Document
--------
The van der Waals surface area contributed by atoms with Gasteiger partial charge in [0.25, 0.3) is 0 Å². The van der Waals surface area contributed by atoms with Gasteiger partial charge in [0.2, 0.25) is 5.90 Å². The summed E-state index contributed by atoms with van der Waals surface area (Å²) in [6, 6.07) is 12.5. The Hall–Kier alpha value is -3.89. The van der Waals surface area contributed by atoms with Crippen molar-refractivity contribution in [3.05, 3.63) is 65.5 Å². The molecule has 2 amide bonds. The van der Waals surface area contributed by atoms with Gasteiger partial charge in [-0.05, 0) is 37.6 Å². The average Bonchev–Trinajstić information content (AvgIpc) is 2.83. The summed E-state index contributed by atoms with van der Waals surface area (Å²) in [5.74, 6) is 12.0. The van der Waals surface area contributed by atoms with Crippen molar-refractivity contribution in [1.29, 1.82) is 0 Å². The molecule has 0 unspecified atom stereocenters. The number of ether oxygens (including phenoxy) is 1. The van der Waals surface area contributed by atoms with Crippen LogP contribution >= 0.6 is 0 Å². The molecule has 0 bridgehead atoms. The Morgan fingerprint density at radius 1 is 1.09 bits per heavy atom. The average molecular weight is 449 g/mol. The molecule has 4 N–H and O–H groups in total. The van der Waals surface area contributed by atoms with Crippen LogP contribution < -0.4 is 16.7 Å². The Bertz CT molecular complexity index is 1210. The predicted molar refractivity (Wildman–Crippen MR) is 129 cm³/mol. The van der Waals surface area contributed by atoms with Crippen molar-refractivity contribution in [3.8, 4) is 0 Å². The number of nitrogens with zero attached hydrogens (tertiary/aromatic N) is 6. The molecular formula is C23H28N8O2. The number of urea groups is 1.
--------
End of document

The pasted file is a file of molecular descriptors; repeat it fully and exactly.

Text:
The van der Waals surface area contributed by atoms with Gasteiger partial charge in [0.25, 0.3) is 0 Å². The van der Waals surface area contributed by atoms with Gasteiger partial charge in [0.2, 0.25) is 5.90 Å². The summed E-state index contributed by atoms with van der Waals surface area (Å²) in [6, 6.07) is 12.5. The Hall–Kier alpha value is -3.89. The van der Waals surface area contributed by atoms with Crippen molar-refractivity contribution in [3.05, 3.63) is 65.5 Å². The molecule has 2 amide bonds. The van der Waals surface area contributed by atoms with Gasteiger partial charge in [-0.05, 0) is 37.6 Å². The average Bonchev–Trinajstić information content (AvgIpc) is 2.83. The summed E-state index contributed by atoms with van der Waals surface area (Å²) in [5.74, 6) is 12.0. The van der Waals surface area contributed by atoms with Crippen molar-refractivity contribution in [1.29, 1.82) is 0 Å². The molecule has 0 unspecified atom stereocenters. The number of ether oxygens (including phenoxy) is 1. The van der Waals surface area contributed by atoms with Crippen LogP contribution >= 0.6 is 0 Å². The molecule has 0 bridgehead atoms. The Morgan fingerprint density at radius 1 is 1.09 bits per heavy atom. The average molecular weight is 449 g/mol. The molecule has 4 N–H and O–H groups in total. The van der Waals surface area contributed by atoms with Crippen LogP contribution < -0.4 is 16.7 Å². The Bertz CT molecular complexity index is 1210. The predicted molar refractivity (Wildman–Crippen MR) is 129 cm³/mol. The van der Waals surface area contributed by atoms with Crippen molar-refractivity contribution in [3.8, 4) is 0 Å². The number of nitrogens with zero attached hydrogens (tertiary/aromatic N) is 6. The molecular formula is C23H28N8O2. The number of urea groups is 1.